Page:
Advocates of State Question 744 press for dramatic boost in per pupil funding

By Patrick B. McGuigan

Published: 21-Sep-2010

NOTE: This is tenth in a continuing series of stories about the 11 statewide ballot questions on the November 2 ballot in the state of Oklahoma. State Question 744 is the only citizen initiative petition to make this year’s ballot. The other 10 measures are all referred measures, placed on the ballot as a result of legislative action. Pat McGuigan is the author of “The Politics of Direct Democracy:
Case Studies in Popular Decision Making.” He was a featured speaker at
this year’s Global Forum on Direct Democracy.

Oklahoma’s State Question 744 originated as Initiative Petition No. 391. The initiative proponents on the original petitions were listed as Charles Edward Pack, II, of Tahlequah, Richard D. George of Waynoka and Dr. Lisa B. Connery of Norman.

The Oklahoma Education Association (OEA), the state’s largest labor union, was from the start the leading advocate of the measure, although other key supporters included the Oklahoma School Boards Association.

Initiative petitions were circulated beginning in August 2008, with a total of roughly 234,446 signatures submitted in October 2008. The measure easily qualified for the ballot, as 138,970 valid names were required to assure ballot status.

The initiative would, according to literature sent to CapitolBeatOK by advocates, “guarantee that the average amount spent for each student in Oklahoma is at least equal to the average spent in other state states in our region.

“Yes on 744” materials say the initiative is designed to assure that education is made “a priority by investing in teachers and schools.” Advocates believe that increased government spending on education will lead to higher standardized test scores.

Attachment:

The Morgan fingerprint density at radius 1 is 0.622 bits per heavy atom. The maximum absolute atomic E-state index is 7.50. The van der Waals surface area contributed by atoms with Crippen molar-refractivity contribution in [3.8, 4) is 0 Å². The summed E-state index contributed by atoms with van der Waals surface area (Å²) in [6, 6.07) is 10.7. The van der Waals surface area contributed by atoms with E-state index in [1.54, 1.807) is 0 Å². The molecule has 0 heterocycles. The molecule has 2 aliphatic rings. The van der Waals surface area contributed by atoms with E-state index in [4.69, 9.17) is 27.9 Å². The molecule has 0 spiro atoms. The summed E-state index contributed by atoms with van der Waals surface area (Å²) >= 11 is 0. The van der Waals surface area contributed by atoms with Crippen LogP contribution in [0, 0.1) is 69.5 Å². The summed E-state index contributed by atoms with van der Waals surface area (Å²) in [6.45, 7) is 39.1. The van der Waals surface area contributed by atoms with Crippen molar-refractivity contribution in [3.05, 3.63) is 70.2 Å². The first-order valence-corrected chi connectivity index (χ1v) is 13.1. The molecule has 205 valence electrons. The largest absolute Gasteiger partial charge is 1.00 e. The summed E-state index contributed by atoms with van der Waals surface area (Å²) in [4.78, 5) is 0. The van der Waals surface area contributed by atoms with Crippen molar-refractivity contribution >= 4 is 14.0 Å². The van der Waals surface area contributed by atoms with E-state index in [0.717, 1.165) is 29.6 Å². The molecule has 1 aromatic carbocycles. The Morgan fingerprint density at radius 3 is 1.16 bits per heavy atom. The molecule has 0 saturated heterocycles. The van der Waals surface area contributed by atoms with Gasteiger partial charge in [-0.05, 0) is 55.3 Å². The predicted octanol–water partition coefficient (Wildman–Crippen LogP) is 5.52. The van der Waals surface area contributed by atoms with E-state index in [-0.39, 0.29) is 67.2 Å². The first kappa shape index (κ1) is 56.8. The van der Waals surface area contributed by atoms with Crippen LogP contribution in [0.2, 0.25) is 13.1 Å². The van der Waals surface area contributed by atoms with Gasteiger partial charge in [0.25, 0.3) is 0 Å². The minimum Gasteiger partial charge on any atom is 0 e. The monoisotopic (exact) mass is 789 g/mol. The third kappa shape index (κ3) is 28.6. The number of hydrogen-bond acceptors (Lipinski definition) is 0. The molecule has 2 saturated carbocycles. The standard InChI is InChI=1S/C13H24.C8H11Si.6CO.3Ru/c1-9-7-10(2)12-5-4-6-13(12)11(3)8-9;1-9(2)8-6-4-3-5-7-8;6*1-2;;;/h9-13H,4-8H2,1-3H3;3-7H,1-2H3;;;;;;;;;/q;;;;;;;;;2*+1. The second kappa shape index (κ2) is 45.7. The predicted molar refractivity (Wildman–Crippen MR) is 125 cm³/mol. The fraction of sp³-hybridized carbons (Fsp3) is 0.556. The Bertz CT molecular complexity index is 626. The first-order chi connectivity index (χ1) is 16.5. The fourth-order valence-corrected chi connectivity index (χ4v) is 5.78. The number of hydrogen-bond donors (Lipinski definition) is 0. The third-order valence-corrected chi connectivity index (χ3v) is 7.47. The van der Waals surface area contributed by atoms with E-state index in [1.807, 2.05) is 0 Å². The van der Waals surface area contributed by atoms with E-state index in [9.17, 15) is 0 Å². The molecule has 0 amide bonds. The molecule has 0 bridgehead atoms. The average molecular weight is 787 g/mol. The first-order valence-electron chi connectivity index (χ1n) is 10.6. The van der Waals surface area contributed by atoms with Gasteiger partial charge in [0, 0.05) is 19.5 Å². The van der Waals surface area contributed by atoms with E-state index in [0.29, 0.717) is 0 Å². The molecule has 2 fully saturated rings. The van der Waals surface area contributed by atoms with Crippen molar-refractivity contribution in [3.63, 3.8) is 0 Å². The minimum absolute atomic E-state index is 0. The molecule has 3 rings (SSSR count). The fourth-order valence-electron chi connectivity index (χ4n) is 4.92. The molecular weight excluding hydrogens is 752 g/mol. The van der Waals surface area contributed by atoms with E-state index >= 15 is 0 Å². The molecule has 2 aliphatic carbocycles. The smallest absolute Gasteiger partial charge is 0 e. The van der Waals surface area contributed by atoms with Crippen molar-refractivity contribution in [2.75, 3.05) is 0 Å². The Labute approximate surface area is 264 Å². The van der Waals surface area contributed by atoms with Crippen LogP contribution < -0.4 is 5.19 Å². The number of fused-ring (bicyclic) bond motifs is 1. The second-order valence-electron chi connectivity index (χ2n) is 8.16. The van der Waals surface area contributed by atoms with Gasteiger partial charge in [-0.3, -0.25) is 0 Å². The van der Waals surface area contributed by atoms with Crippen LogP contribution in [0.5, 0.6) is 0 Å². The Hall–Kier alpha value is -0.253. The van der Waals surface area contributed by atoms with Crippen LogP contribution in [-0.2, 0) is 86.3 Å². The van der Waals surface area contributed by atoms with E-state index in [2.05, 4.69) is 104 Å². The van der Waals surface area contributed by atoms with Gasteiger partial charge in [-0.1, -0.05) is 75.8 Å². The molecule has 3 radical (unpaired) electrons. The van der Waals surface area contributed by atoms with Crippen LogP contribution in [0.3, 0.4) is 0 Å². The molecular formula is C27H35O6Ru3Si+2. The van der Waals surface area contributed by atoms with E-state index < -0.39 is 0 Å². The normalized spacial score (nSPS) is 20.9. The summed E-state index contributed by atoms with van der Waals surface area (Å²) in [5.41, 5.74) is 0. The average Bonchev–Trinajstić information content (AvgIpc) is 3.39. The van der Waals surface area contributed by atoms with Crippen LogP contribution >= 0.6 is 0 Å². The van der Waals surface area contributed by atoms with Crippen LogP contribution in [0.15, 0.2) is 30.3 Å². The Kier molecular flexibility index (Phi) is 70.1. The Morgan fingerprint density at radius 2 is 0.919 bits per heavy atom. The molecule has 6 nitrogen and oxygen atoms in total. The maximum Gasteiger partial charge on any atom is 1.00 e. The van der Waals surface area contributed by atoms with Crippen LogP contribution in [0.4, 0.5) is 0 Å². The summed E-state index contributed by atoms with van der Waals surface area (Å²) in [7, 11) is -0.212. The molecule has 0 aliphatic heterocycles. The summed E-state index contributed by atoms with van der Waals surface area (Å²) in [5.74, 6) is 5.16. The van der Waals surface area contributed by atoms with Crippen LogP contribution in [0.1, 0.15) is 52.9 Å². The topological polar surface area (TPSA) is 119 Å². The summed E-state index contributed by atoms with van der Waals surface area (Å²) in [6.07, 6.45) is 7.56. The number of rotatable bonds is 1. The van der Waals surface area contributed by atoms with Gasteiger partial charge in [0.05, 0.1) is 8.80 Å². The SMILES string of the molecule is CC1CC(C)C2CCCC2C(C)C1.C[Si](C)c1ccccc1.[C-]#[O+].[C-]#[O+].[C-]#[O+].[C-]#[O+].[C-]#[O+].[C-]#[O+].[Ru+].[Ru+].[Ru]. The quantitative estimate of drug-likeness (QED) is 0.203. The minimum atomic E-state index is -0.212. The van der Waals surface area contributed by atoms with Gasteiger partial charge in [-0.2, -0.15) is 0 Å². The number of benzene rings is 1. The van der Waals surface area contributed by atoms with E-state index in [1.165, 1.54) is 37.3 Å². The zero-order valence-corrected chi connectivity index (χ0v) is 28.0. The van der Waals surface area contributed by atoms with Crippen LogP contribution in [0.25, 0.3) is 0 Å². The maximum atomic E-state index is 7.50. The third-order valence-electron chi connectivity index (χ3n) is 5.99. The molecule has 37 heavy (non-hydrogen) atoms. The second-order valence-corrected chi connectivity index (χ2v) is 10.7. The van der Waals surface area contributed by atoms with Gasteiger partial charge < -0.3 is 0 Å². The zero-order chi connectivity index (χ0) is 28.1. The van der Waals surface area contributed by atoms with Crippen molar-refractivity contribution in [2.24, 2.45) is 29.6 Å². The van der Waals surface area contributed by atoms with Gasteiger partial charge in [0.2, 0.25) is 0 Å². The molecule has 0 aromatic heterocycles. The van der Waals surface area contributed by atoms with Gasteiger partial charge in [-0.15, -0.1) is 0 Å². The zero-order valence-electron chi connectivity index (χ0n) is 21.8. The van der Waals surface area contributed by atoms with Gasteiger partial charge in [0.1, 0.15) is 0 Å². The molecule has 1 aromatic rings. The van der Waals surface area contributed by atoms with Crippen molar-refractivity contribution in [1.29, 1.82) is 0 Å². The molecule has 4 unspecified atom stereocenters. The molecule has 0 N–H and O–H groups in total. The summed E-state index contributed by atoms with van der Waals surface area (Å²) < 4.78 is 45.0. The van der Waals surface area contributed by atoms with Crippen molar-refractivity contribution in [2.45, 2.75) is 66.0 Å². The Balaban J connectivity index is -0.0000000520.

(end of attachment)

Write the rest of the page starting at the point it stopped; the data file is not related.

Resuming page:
When initiative petitions were in the field, Oklahoma’s per pupil expenditures were placed at $6,900, with a regional average of $8,300. When the “Yes on 744” campaign began to send information to state reporters in May, the state spending was pegged at $8,006, compared to a regional average of $9,633. 

The ballot title for S.Q. 744 reads as follows:

“The measure repeals a Section of the State Constitution. The repealed section required the Legislature annually to spend $42.00 for each common school student. Common schools offer pre-kindergarten through twelfth grade.

“The measure also adds a new Article to the Constitution. It sets a minimum average amount the State must annually spend on common schools. It requires the State to spend annually, no less than the average amount spent on each student by the surrounding states. Those surrounding states are Missouri, Texas, Kansas, Arkansas, Colorado and New Mexico. When the average amount spent by surrounding states declines, Oklahoma must spend the amount it spent the year before.

“The measure deals with money spend on day-to-day operations of the schools and school districts. This includes spending on instructions, support services and non-instruction services. The measure does not deal with money spent to pay debt, on buildings or on other capital needs.

“The measure requires that increasing spending begin in the first fiscal year after its passage. It requires that the surrounding state average be met in the third fiscal year after passage.

“The measure does not raise taxes, nor does it provide new funding for the new spending requirements.”